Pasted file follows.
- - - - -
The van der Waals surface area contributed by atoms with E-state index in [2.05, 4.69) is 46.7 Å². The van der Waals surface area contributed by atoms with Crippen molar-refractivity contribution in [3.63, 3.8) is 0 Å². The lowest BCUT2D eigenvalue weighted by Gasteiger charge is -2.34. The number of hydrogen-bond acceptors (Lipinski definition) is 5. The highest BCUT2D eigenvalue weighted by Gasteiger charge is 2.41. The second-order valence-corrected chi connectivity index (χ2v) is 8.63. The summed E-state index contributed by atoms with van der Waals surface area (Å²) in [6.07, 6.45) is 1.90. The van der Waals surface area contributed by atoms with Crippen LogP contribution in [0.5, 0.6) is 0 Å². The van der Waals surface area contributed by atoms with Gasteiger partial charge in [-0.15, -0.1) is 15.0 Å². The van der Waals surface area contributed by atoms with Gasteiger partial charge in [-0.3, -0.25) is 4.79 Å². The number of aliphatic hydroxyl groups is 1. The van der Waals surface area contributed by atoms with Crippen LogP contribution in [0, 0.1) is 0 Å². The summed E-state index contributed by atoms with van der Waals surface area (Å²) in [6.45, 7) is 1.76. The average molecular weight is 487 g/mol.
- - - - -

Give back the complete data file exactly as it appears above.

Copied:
The van der Waals surface area contributed by atoms with E-state index in [2.05, 4.69) is 46.7 Å². The van der Waals surface area contributed by atoms with Crippen molar-refractivity contribution in [3.63, 3.8) is 0 Å². The lowest BCUT2D eigenvalue weighted by Gasteiger charge is -2.34. The number of hydrogen-bond acceptors (Lipinski definition) is 5. The highest BCUT2D eigenvalue weighted by Gasteiger charge is 2.41. The second-order valence-corrected chi connectivity index (χ2v) is 8.63. The summed E-state index contributed by atoms with van der Waals surface area (Å²) in [6.07, 6.45) is 1.90. The van der Waals surface area contributed by atoms with Crippen LogP contribution in [0.5, 0.6) is 0 Å². The van der Waals surface area contributed by atoms with Gasteiger partial charge in [-0.15, -0.1) is 15.0 Å². The van der Waals surface area contributed by atoms with Gasteiger partial charge in [-0.3, -0.25) is 4.79 Å². The number of aliphatic hydroxyl groups is 1. The van der Waals surface area contributed by atoms with Crippen LogP contribution in [0, 0.1) is 0 Å². The summed E-state index contributed by atoms with van der Waals surface area (Å²) in [6.45, 7) is 1.76. The average molecular weight is 487 g/mol.